AT ENDO 2016

BOSTON (FRONTLINE MEDICAL NEWS) – The longer that estrogen therapy is delayed in girls with Turner syndrome, the lower their bone density will be in subsequent years, based on results of a retrospective, cross-sectional study from Monash University, in Melbourne, Australia.

For every year after age 11 that Turner patients went without estrogen – generally due to delayed initiation, but sometimes noncompliance – there was a significant reduction in bone mineral density in both the lumbar spine (Beta -0.582, P less than 0.001) and femoral neck (Beta -0.383, P = 0.008).

Estrogen deficiency and subsequent suboptimal bone mass accrual are known to contribute to the increased risk of osteoporosis in women with Turner syndrome, and about a doubling of the risk of fragility fractures, mostly of the forearm. About a third of the 76 women in the study had at least one fracture, explained investigator Dr. Amanda Vincent, head of the Midlife Health and Menopause Program at Monash.

“Avoiding estrogen deficiency is important to optimize bone health in Turner syndrome.” It “depends on early diagnosis, age-appropriate pubertal induction, and optimization of compliance,” Dr. Vincent said at the Endocrine Society annual meeting.

The median age of Turner syndrome diagnosis was 11 years, but estrogen treatments didn’t begin until a median age of 15. The women in the study were a median of about 30 years old, which means that they were adolescents at the time when estrogen treatment was often delayed in the mistaken belief that growth hormone therapy would be more effective before puberty was induced.

It’s now known that estrogen replacement works synergistically with, and even potentiates, the effects of growth hormone. Current guidelines recommend pubertal induction by age 13 (J Clin Endocrinol Metab. 2007 Jan;92(1):10-25).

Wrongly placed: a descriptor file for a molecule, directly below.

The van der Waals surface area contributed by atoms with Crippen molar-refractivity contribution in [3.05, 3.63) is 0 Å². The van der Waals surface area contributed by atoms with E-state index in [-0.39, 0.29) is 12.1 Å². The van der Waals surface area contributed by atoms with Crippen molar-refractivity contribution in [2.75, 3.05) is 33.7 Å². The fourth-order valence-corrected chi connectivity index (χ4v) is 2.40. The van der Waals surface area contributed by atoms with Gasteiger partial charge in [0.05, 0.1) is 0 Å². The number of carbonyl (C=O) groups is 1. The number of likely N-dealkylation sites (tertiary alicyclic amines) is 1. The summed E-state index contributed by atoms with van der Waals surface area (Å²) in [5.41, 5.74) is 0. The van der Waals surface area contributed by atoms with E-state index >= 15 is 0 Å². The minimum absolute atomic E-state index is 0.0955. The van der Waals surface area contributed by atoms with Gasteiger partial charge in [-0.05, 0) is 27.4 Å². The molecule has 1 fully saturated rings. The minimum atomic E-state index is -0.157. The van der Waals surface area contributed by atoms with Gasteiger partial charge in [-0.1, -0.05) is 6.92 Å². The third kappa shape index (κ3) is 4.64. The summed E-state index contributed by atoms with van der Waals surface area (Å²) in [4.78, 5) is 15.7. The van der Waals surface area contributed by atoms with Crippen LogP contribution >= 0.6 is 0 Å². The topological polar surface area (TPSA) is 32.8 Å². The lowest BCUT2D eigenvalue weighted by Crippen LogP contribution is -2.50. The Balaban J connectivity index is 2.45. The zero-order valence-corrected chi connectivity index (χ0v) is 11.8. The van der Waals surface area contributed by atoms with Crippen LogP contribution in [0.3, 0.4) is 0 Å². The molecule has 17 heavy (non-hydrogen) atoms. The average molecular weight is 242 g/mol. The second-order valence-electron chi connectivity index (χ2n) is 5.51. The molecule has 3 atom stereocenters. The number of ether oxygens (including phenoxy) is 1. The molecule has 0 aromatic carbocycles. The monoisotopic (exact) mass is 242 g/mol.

The women had at least one dual-energy x-ray absorptiometry scan at Monash since 1998. Z-scores below – 2, indicating low bone density, were found in the lumbar spines of about a quarter the subjects, and in the femoral necks of about 8%. Primary amenorrhea and premature menopause, followed by vitamin D deficiency, were the most common risk factors for low bone mass. Almost 40% of the women reported non-continuous use of estrogen. About half had undergone growth hormone therapy.

At a median height of 149 cm, the subjects were about 15 cm shorter than age-matched, healthy controls, and also had a slightly higher median body mass index of 25.6 kg/m2. Lumbar spine bone area, bone mineral content, areal bone mineral density, and bone mineral apparent density were significantly lower in Turner syndrome patients. In the femoral neck, areal bone mineral density was significantly lower.

There was no relationship between bone markers and growth hormone use or Turner syndrome karyotype; the predominant karyotype was 45XO, but the study also included mosaic karyotypes.

The investigators had no disclosures.